Struggling Waikato families pick who will eat each night as cost of living price spikes
Stuff by Benn Bathgate – Apr 21 2022
“Who’s going to get the food tonight?”
That’s a question families across the Waikato are increasingly having to grapple with and, according to St Vincent de Paul Waikato manager Mike Rolton, it’s turning a cost of living crisis into a mental health crisis.
He said they had seen a “massive increase in demand” for their food services and that in the past two years they had distributed 23,750 food parcels.
“Seven years ago I did 168 over 12 months. So that’s the increase.”
He also said he was seeing increased mental health pressure on families, as people were being forced into deciding “who’s going to get the food tonight?”
He said St Vincent de Paul had now started its own click and collect service as people simply couldn’t afford the petrol to call themselves, and that the organisation was also being squeezed as lots of the small businesses it relied on for donations have been hit by Covid.
“They’ve lost everything they owned,” he said.
He also said they were seeing people who until now had never required their services, including families with two incomes.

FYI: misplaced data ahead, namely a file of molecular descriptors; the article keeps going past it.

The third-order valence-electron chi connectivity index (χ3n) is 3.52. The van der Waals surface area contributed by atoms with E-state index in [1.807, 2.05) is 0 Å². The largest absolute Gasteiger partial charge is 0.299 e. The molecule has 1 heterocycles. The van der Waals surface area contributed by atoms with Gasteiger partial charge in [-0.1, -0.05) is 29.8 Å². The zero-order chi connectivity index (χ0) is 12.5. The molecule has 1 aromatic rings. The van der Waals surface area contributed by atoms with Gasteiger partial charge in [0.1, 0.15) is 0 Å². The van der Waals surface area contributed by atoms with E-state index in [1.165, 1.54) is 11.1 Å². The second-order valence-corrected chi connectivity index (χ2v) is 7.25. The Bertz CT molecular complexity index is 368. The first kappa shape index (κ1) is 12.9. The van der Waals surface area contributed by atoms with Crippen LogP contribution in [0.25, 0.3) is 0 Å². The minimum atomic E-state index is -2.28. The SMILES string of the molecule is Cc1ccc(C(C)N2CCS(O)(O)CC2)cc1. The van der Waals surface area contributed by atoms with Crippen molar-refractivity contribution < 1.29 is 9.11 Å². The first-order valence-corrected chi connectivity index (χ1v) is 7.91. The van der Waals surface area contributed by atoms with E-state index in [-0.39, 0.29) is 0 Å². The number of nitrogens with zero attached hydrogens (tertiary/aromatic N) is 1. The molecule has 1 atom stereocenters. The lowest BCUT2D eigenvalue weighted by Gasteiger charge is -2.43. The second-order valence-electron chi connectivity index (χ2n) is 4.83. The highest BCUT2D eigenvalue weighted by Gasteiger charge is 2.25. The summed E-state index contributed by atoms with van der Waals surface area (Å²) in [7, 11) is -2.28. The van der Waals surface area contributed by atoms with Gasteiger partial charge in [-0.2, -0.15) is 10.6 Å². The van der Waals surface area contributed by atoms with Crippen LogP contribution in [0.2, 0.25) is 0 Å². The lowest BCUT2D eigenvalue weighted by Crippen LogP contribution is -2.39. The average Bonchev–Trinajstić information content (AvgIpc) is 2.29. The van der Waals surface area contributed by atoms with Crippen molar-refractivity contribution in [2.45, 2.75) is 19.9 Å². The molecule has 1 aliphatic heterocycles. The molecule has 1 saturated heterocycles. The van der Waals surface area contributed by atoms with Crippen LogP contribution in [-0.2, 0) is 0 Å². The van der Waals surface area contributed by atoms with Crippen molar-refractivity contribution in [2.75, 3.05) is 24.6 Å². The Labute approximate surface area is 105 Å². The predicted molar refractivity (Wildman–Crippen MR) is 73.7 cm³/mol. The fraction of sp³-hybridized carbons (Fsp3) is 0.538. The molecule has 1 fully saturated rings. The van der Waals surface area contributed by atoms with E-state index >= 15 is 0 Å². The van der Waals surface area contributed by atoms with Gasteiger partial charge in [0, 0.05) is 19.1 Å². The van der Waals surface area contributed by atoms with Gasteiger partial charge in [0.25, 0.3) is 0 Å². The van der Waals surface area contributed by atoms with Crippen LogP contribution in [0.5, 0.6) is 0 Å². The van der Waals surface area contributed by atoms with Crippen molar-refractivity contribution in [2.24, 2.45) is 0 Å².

“We’re planning for a difficult winter,” he said.
“We think it will be tough until next year.”
His comments were echoed by Morrinsville’s Ezekiel Trust Food Bank & Budgeting manager Bronwyn O’Sullivan.
She said their peak months had always been November and December, and they would usually see demand slow down in January and February.
“But we haven’t seen that. We’re at peak every month,” she said.
“You would expect that you’d stop seeing new people, but we’re not.”
She said she was seeing families with two breadwinners whose “income simply isn’t making it anymore”.
“They used to be able to cope.”
She said she had to buy more tinned food this week to keep up with their increased demand, and noted prices had jumped 10 cents in just one week.
“If we’re noticing it, our community is,” she said.
“I think it’s getting worse. We’re seeing the beginning of that pressure.”
Eileen Devane, who managed the Taupō Community Food Bank, said one sign of the pressure families are under is the fact they used to be the sole food bank in Taupō, but not any more.
“We’re getting families we would never have had before.”
She also said she was seeing people who were feeding their pets rather than themselves.
Salvation Army social policy and parliamentary unit analyst Ana Ika also said rising prices were leaving families “teetering on the edge”.
“It started a while ago and it’s getting worse.”
She said they were seeing families having to make trade-offs between essential items, and “giving up on certain basic essentials they need”.
She also said that for many, an unexpected expense such as a tangi or car repair can be enough to drive them into the arms of loan sharks and payday lenders.
“They don’t have that financial buffer because they have nothing to save,” she said.
“One extra bill pushed them over the edge.”
By vinnies|2022-06-06T10:00:49+00:00April 21st, 2022|